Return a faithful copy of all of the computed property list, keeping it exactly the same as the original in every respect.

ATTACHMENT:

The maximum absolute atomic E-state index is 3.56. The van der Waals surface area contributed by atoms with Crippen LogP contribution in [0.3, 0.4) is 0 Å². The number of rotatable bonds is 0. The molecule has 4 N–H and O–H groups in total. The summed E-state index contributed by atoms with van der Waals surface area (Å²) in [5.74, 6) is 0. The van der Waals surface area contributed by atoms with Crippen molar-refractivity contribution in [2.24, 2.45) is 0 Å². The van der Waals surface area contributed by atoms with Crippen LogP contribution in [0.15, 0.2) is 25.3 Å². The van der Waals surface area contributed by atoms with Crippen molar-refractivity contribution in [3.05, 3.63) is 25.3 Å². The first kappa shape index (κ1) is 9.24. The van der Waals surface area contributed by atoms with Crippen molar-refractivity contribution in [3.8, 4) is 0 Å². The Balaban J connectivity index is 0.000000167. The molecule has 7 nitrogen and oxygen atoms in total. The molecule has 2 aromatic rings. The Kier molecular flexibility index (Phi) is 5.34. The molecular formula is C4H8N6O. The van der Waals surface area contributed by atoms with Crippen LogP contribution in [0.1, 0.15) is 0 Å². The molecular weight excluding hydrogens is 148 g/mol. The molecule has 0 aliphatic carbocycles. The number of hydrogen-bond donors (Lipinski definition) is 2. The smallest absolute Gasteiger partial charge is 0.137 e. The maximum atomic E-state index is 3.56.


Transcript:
The maximum absolute atomic E-state index is 3.56. The van der Waals surface area contributed by atoms with Crippen LogP contribution in [0.3, 0.4) is 0 Å². The number of rotatable bonds is 0. The molecule has 4 N–H and O–H groups in total. The summed E-state index contributed by atoms with van der Waals surface area (Å²) in [5.74, 6) is 0. The van der Waals surface area contributed by atoms with Crippen molar-refractivity contribution in [2.24, 2.45) is 0 Å². The van der Waals surface area contributed by atoms with Crippen LogP contribution in [0.15, 0.2) is 25.3 Å². The van der Waals surface area contributed by atoms with Crippen molar-refractivity contribution in [3.05, 3.63) is 25.3 Å². The first kappa shape index (κ1) is 9.24. The van der Waals surface area contributed by atoms with Crippen molar-refractivity contribution in [3.8, 4) is 0 Å². The Balaban J connectivity index is 0.000000167. The molecule has 7 nitrogen and oxygen atoms in total. The molecule has 2 aromatic rings. The Kier molecular flexibility index (Phi) is 5.34. The molecular formula is C4H8N6O. The van der Waals surface area contributed by atoms with Crippen LogP contribution in [0.1, 0.15) is 0 Å². The molecular weight excluding hydrogens is 148 g/mol. The molecule has 0 aliphatic carbocycles. The number of hydrogen-bond donors (Lipinski definition) is 2. The smallest absolute Gasteiger partial charge is 0.137 e. The maximum atomic E-state index is 3.56.